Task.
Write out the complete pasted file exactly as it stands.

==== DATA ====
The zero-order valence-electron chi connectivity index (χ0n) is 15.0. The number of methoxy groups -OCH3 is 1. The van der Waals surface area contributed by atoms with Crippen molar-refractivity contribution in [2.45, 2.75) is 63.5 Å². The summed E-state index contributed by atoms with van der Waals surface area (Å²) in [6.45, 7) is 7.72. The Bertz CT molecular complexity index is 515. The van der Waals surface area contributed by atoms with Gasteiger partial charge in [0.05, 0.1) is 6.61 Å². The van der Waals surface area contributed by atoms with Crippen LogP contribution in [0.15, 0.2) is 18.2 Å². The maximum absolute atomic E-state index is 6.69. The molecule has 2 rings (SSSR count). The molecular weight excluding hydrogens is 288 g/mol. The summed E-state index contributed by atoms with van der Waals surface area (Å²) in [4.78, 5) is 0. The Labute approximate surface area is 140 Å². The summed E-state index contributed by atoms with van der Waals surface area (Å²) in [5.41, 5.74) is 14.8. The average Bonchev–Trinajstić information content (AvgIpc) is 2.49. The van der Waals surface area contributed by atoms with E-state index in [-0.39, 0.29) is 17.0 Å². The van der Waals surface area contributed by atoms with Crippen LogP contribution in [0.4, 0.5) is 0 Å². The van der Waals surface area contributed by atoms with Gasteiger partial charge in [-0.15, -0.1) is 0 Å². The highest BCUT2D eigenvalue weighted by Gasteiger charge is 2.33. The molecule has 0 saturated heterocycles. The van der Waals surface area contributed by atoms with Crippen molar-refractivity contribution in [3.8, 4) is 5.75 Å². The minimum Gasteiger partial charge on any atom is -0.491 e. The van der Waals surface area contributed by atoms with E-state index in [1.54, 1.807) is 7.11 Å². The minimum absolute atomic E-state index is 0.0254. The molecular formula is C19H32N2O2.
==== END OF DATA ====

The zero-order valence-electron chi connectivity index (χ0n) is 15.0. The number of methoxy groups -OCH3 is 1. The van der Waals surface area contributed by atoms with Crippen molar-refractivity contribution in [2.45, 2.75) is 63.5 Å². The summed E-state index contributed by atoms with van der Waals surface area (Å²) in [6.45, 7) is 7.72. The Bertz CT molecular complexity index is 515. The van der Waals surface area contributed by atoms with Gasteiger partial charge in [0.05, 0.1) is 6.61 Å². The van der Waals surface area contributed by atoms with Crippen LogP contribution in [0.15, 0.2) is 18.2 Å². The maximum absolute atomic E-state index is 6.69. The molecule has 2 rings (SSSR count). The molecular weight excluding hydrogens is 288 g/mol. The summed E-state index contributed by atoms with van der Waals surface area (Å²) in [4.78, 5) is 0. The Labute approximate surface area is 140 Å². The summed E-state index contributed by atoms with van der Waals surface area (Å²) in [5.41, 5.74) is 14.8. The average Bonchev–Trinajstić information content (AvgIpc) is 2.49. The van der Waals surface area contributed by atoms with E-state index in [-0.39, 0.29) is 17.0 Å². The van der Waals surface area contributed by atoms with Crippen LogP contribution in [0.4, 0.5) is 0 Å². The van der Waals surface area contributed by atoms with Gasteiger partial charge in [-0.15, -0.1) is 0 Å². The highest BCUT2D eigenvalue weighted by Gasteiger charge is 2.33. The molecule has 0 saturated heterocycles. The van der Waals surface area contributed by atoms with Crippen molar-refractivity contribution in [3.8, 4) is 5.75 Å². The minimum Gasteiger partial charge on any atom is -0.491 e. The van der Waals surface area contributed by atoms with E-state index in [1.54, 1.807) is 7.11 Å². The minimum absolute atomic E-state index is 0.0254. The molecular formula is C19H32N2O2.